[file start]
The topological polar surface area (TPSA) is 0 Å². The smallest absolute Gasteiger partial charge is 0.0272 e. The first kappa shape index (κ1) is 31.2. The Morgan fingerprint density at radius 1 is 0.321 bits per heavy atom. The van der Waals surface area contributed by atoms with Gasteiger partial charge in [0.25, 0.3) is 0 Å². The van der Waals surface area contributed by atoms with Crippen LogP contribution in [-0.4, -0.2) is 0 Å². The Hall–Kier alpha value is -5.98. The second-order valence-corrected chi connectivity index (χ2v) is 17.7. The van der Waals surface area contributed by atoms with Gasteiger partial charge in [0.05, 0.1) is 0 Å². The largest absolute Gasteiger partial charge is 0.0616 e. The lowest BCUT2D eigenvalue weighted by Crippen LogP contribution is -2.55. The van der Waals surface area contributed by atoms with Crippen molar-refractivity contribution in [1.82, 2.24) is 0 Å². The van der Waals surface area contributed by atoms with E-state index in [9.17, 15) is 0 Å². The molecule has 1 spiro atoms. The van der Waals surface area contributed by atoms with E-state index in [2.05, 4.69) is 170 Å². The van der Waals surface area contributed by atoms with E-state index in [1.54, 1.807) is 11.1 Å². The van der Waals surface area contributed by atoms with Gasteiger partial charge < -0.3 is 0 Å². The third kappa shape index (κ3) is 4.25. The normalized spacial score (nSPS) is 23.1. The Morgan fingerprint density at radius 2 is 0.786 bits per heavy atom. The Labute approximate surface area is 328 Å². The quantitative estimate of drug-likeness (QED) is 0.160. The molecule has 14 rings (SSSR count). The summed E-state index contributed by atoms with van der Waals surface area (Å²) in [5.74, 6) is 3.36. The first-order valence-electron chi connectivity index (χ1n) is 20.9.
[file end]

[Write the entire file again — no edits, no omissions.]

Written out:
The topological polar surface area (TPSA) is 0 Å². The smallest absolute Gasteiger partial charge is 0.0272 e. The first kappa shape index (κ1) is 31.2. The Morgan fingerprint density at radius 1 is 0.321 bits per heavy atom. The van der Waals surface area contributed by atoms with Gasteiger partial charge in [0.25, 0.3) is 0 Å². The van der Waals surface area contributed by atoms with Crippen LogP contribution in [-0.4, -0.2) is 0 Å². The Hall–Kier alpha value is -5.98. The second-order valence-corrected chi connectivity index (χ2v) is 17.7. The van der Waals surface area contributed by atoms with Gasteiger partial charge in [0.05, 0.1) is 0 Å². The largest absolute Gasteiger partial charge is 0.0616 e. The lowest BCUT2D eigenvalue weighted by Crippen LogP contribution is -2.55. The van der Waals surface area contributed by atoms with Crippen molar-refractivity contribution in [1.82, 2.24) is 0 Å². The van der Waals surface area contributed by atoms with E-state index in [9.17, 15) is 0 Å². The molecule has 1 spiro atoms. The van der Waals surface area contributed by atoms with E-state index in [2.05, 4.69) is 170 Å². The van der Waals surface area contributed by atoms with E-state index in [1.54, 1.807) is 11.1 Å². The van der Waals surface area contributed by atoms with Gasteiger partial charge < -0.3 is 0 Å². The third kappa shape index (κ3) is 4.25. The normalized spacial score (nSPS) is 23.1. The Morgan fingerprint density at radius 2 is 0.786 bits per heavy atom. The Labute approximate surface area is 328 Å². The quantitative estimate of drug-likeness (QED) is 0.160. The molecule has 14 rings (SSSR count). The summed E-state index contributed by atoms with van der Waals surface area (Å²) in [5.74, 6) is 3.36. The first-order valence-electron chi connectivity index (χ1n) is 20.9.